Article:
Colonizing mars is a popular topic right now, even offering the seeds of a space race between Elon Musk’s SpaceX and Boeing Aerospace to see which group can establish a manned base on Mars. And then there’s the splendid movie The Martian from 2015, coming on the heels of the gripping film 2013 film Gravity.
Fifty years ago, Hollywood was fascinated by the moon, in parallel with the Apollo missions leading up to a man stepping onto the surface of the moon. Now, however, it’s Mars. Other recent films about Mars include Ghost of Mars, Red Planet, Mission to Mars, Last Days on Mars and even Mars Needs Moms and John Carter.
Into this popular red planet zeitgeist, we meet Captain William Stanaforth (Mark Strong), heading towards Mars to begin setting up the first Martian colony so that fellow astronauts can join him on the planet. Equipment and gear have already been sent to the planet, he’ll land there and begin to assemble everything into a habitat.
Stanaforth’s trip is designed around him meeting up en route with fellow astronaut Emily Maddox (Sanaa Lathan), except something goes wrong with her ship and he’s marooned en route as he barrels towards the red planet. He doesn’t have the food or water to survive the trip, so what can he do but turn the ship around and head back to Earth?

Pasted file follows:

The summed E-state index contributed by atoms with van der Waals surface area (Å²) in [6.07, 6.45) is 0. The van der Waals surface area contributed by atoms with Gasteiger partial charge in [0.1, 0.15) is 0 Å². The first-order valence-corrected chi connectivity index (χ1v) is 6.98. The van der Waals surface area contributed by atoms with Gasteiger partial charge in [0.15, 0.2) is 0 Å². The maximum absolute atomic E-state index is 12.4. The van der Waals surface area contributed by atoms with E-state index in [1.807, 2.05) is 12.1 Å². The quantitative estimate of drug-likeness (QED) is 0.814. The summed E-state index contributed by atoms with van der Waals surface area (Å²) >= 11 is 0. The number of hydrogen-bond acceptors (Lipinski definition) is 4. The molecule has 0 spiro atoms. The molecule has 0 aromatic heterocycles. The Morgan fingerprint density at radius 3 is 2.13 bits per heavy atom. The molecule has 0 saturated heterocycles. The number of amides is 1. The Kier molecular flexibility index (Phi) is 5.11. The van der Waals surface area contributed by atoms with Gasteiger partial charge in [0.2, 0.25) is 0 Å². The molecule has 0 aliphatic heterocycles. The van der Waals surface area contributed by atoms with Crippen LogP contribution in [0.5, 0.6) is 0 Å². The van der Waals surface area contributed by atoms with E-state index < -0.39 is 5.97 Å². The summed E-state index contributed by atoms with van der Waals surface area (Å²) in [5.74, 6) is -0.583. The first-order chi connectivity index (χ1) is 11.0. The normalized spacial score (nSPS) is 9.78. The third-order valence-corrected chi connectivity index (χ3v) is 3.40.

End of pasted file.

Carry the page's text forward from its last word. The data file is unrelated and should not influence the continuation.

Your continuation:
But Stanaforth is the head of the mission because he invented a machine that could supercompress dirt and split out hydrogen and oxygen into water. There’s one of these machines on the spaceship too and the ship has plants on board that will grow or die based on his ability to produce water. He gets the machine up and working on the ship. Until the machine fails in a small explosion. Now what?
Mission control back on Earth, as embodied by Louis “Skinny” Skinner (a very subdued Luke Wilson), wants Stanaforth to turn back. He can’t make it to Mars, so accept the failure and head back home. Stanaforth refuses and disconnects from mission control so he can focus on fixing the water machine.
Shades of The Martian? More than shades, really. In fact, while Approaching the Unknown is an interesting movie about a solo astronaut trying to retain his sanity and cool while things fall apart around him, it’s also extraordinarily derivative, even down to the critical role of water and botany. There’s also a strong current of Marooned (1969) and some inspiration from the excellent Apollo 13 (1995).
Worth seeing? Yes. But Approaching the Unknown is more a variation on the theme than a new story or new concept about space, space travel and humanity endeavoring to settle another planet.